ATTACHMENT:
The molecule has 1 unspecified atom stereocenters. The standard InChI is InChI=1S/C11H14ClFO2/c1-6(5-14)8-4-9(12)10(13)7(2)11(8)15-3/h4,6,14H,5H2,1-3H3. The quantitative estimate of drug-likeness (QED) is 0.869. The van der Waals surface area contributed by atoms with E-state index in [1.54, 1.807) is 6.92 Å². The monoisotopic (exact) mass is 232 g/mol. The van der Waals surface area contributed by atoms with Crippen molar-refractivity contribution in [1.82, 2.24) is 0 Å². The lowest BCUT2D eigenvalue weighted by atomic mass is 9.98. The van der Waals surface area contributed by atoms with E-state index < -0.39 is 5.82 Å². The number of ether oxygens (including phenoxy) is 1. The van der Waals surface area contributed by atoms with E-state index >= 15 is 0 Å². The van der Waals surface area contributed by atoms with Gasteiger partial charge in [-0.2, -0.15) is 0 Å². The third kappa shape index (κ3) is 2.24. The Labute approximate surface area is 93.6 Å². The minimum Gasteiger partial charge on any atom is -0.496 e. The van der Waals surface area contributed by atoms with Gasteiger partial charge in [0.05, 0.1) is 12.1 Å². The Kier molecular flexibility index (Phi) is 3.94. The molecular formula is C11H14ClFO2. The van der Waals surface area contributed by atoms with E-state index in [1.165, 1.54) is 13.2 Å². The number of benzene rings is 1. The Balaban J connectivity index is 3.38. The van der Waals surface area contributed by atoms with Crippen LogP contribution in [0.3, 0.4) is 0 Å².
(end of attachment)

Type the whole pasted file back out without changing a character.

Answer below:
The molecule has 1 unspecified atom stereocenters. The standard InChI is InChI=1S/C11H14ClFO2/c1-6(5-14)8-4-9(12)10(13)7(2)11(8)15-3/h4,6,14H,5H2,1-3H3. The quantitative estimate of drug-likeness (QED) is 0.869. The van der Waals surface area contributed by atoms with E-state index in [1.54, 1.807) is 6.92 Å². The monoisotopic (exact) mass is 232 g/mol. The van der Waals surface area contributed by atoms with Crippen molar-refractivity contribution in [1.82, 2.24) is 0 Å². The lowest BCUT2D eigenvalue weighted by atomic mass is 9.98. The van der Waals surface area contributed by atoms with E-state index < -0.39 is 5.82 Å². The number of ether oxygens (including phenoxy) is 1. The van der Waals surface area contributed by atoms with E-state index >= 15 is 0 Å². The van der Waals surface area contributed by atoms with Gasteiger partial charge in [-0.2, -0.15) is 0 Å². The third kappa shape index (κ3) is 2.24. The Labute approximate surface area is 93.6 Å². The minimum Gasteiger partial charge on any atom is -0.496 e. The van der Waals surface area contributed by atoms with Gasteiger partial charge in [0.05, 0.1) is 12.1 Å². The Kier molecular flexibility index (Phi) is 3.94. The molecular formula is C11H14ClFO2. The van der Waals surface area contributed by atoms with E-state index in [1.165, 1.54) is 13.2 Å². The number of benzene rings is 1. The Balaban J connectivity index is 3.38. The van der Waals surface area contributed by atoms with Crippen LogP contribution in [0.3, 0.4) is 0 Å².